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The 14 Amazons (1972)

14amazons_1The 14 Amazons [十四女英豪] (1972)

Starring Ivy Ling Po, Lisa Lu, Lily Ho Li-Li, Yueh Hua, Fan Mei-Sheng, Wong Chung-Shun, Lo Lieh, Tien Feng, Wang Hsieh, Shu Pei-Pei, Wang Ping, Lau Ng-Kei, Karen Yip Leng-Chi, Li Ching, Tina Chin Fei, Ou-Yang Sha-Fei, Wong Gam-Fung, Betty Ting Pei, Teresa Ha Ping, Chen Yan-Yan, Lin Jing, Bolo Yeung, Goo Man-Chung, James Nam Gung-Fan, Tin Ching, Paul Chun Pui, Yeung Chi-Hing, Cheng Miu, Chung Wa

Directed by Cheng Kang

Expectations: Very high. This is one of the greats, right?

fourstar


The 14 Amazons is a true Shaw epic, bringing together a large ensemble cast and a well-known, classic Chinese tale just like The Water Margin had done a few months earlier in 1972. The two films are epics of different proportions, though, and feel almost nothing alike. Where The Water Margin is a small slice of a larger tale (and it feels it), The 14 Amazons feels meatier and more contained (even though it is also part of a larger story). But to compare the two films is wrongheaded, as they complement each other instead of being in competition.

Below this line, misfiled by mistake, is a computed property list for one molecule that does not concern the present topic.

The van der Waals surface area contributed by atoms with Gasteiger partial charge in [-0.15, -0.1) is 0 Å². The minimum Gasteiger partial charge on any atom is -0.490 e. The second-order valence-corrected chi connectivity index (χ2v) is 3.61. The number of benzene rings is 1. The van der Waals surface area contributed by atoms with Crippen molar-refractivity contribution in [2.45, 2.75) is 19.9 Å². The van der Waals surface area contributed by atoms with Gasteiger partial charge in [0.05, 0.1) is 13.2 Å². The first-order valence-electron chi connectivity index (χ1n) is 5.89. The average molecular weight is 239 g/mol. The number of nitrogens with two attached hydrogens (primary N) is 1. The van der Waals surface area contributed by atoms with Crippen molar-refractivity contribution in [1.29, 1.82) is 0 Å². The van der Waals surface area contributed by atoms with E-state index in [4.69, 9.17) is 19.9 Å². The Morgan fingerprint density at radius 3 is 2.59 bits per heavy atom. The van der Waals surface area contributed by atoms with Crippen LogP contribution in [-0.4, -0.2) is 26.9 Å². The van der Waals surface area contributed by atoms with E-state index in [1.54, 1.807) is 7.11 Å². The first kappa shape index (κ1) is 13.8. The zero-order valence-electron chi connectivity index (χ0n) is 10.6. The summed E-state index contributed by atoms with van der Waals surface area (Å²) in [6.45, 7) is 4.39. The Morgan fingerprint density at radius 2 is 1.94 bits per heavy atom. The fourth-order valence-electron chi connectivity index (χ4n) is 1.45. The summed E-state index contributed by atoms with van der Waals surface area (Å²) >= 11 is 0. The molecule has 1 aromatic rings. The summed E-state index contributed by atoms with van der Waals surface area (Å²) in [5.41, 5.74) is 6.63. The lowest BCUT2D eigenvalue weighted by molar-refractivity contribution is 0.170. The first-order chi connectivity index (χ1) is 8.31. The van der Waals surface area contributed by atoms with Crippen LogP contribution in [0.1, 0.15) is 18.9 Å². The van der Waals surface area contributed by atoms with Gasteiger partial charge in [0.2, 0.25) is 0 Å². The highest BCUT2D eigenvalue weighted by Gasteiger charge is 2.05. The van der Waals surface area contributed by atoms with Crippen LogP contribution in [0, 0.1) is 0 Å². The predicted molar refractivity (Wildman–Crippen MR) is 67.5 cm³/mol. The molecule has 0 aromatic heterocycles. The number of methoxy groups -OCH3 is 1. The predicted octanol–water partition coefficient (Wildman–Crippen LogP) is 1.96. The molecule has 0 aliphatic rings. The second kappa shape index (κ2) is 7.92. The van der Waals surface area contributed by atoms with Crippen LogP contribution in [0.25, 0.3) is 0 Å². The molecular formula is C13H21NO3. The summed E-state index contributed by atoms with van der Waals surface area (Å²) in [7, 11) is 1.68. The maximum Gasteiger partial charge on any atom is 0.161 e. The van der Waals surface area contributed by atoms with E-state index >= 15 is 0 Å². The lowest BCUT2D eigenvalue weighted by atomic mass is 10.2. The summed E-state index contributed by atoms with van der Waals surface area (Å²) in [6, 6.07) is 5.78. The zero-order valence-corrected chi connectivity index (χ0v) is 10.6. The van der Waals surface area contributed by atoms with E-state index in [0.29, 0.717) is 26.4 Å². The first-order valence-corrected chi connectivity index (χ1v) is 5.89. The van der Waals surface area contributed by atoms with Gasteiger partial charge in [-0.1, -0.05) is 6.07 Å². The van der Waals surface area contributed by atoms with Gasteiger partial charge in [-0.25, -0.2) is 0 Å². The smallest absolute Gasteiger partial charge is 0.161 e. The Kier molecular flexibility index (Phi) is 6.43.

The 14 Amazons is based on the Generals of the Yang family group of stories that have been passed down through Chinese culture since as early as the 11th century. The film specifically tells the story of how the Yang family defended the western Song borders from the invading barbarians from Western Xia. We open on the battlefield as Commander Yang Tsung Pao (Chung Wa) is wounded and cornered without many options. Understanding his fate, he sends two of his generals, Chiao Ting Kuai (Fan Mei-Sheng) & Meng Huai Yuan (Wong Chung-Shun), to travel home to inform his family of his death and to ask for more troops to be sent to the border. They comply against their wishes to stay and help him, and here the film introduces us to the titular female characters.